Experiences of the kind treated here are not permanently fixed as they occur. The meanings will not hold still because we cannot (or will not) hold still in response to them. Not only do new, subsequent experiences change us from what we were, the past itself changes as well because, ourselves altered, we see it differently. Its truth cannot be detached from our perception. In our continuing assessment of it, we attach additional significance to some features and de-emphasize the significance of others. In this way I have come to realize that we create our fictions, which is an important outcome for me in the sorting-out process this book describes.
On Tragedy and the Death of a Son [July 1988]
So quick bright things come to confusion.
A Midsummer Night’s Dream
In common speech the word “tragedy” has become roughly synonymous with personal misfortune, especially if life has been lost. A father of a young family is killed in an automobile accident, a beautiful child dies of a blood disease, an airliner smashes into a mountain carrying a hundred people to their deaths: such occurrences are pronounced tragedies, especially by those who knew the victims.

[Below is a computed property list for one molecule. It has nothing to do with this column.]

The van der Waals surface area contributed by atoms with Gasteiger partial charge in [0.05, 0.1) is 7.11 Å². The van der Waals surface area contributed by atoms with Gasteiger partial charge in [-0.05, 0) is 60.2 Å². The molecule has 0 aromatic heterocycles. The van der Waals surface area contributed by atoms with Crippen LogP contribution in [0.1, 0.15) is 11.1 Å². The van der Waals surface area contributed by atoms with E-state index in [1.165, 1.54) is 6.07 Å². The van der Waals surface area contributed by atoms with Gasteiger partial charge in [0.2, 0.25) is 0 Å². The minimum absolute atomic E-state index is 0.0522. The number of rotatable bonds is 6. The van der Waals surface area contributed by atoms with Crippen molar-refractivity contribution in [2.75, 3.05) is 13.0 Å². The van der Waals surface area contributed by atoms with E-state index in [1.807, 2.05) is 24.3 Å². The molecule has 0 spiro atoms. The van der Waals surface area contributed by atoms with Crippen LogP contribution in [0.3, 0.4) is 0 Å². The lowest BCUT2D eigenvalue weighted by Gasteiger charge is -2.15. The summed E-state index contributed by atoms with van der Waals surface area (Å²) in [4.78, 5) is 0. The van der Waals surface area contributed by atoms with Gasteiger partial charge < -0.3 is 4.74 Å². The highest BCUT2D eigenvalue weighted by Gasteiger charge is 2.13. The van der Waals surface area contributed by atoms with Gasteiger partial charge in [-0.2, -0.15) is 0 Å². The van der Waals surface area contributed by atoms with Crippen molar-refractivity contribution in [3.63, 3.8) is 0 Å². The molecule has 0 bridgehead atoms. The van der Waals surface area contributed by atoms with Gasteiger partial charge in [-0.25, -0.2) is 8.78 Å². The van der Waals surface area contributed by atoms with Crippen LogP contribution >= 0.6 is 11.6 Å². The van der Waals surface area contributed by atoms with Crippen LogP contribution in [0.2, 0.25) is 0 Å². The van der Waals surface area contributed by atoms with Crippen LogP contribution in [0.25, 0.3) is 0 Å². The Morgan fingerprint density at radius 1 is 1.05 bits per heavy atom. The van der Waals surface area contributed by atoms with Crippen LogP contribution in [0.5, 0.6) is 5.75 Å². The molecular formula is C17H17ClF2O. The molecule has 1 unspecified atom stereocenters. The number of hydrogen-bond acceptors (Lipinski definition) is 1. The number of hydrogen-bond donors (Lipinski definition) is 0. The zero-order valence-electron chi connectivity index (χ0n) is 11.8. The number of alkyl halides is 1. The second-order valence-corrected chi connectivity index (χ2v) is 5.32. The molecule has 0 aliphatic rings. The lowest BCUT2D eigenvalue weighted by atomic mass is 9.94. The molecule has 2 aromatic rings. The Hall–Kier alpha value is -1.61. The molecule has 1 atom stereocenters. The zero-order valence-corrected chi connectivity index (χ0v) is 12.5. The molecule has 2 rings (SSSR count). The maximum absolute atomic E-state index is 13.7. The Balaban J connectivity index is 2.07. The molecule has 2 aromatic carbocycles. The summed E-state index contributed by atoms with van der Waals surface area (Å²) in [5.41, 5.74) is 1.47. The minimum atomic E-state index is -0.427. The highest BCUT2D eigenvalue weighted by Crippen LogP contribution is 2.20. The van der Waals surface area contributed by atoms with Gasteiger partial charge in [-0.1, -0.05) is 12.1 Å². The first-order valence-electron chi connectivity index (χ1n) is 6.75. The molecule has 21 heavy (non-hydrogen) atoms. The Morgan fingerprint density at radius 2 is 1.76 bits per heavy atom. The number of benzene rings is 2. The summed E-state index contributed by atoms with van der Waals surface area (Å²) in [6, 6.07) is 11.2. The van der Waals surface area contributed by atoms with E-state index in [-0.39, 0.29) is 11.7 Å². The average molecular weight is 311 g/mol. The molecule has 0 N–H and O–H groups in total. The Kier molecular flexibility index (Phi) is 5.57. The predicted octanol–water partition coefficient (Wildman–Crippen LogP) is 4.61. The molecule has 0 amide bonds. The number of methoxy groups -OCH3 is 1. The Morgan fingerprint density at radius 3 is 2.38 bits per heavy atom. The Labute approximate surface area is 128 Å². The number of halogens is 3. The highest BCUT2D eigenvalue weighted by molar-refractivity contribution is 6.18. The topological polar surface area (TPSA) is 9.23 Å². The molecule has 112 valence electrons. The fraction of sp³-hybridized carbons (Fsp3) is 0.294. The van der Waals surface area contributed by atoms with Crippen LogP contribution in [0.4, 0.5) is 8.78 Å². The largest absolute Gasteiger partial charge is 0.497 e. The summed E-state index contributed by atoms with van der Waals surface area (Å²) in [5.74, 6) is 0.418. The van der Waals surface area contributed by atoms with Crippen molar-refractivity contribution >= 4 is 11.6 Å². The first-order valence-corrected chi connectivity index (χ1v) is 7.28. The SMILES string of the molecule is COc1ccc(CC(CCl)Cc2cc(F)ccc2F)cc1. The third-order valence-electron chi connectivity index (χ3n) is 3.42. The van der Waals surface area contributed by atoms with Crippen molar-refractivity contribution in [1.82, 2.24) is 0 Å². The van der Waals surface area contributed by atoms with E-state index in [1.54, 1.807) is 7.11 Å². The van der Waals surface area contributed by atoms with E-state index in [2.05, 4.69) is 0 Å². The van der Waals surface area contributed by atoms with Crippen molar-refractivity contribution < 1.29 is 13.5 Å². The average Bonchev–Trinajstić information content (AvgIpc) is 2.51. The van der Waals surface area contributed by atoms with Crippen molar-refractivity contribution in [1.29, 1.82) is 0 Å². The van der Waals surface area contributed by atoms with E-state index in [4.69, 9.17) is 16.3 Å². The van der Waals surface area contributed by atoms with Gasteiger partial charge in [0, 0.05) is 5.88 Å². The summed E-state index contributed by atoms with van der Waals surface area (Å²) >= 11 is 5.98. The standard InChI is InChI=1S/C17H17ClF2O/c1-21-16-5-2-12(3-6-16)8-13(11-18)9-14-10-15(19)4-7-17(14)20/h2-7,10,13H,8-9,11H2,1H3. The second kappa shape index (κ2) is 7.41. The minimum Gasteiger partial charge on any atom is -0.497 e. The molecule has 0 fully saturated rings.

But in a stricter sense the tragic vision of life embodies more than simply misfortune and loss, more than victimization and pathos. Works such as Sophocles’
Oedipus the King
, and Goethe’s
impress on us a paradox, that tragedy has a powerful affirmative side. Misfortune notwithstanding, tragic vision ultimately makes us aware of impressive dimensions in human nature. Instead of plunging us into despair at the prospect of life’s cruel uncertainties, tragedy in the strict sense reconciles us to existence because it makes us believe that we can be greater than our fall.
The essence of tragedy may be understood by examining the nature of the world in which it happens and the nature of the individual who is centrally involved. The protagonist’s downfall occurs in part because he is subject to powerful external forces inimical to his needs and desires. Or, as one critic expresses it, “tragedy explores thwarted energy and possibility.”
Yet the catastrophe that overwhelms the central figure is seldom simply a matter of externalities impinging on his life. Aristotle wrote that such a one is not perfect but has a “flaw.” Accordingly, he bears some responsibility for his fall. For example, his impasse may derive from powerful internal contradictions. Or his flaw may be just that he refuses to accommodate external demands. Although by conforming to them he might well avoid catastrophe, he refuses to compromise. Where most of us would retreat from confrontation, his flaw may be just that he insists on his dignity, his pride, his sense of what he justly desires though it means that he must suffer ruin as a consequence.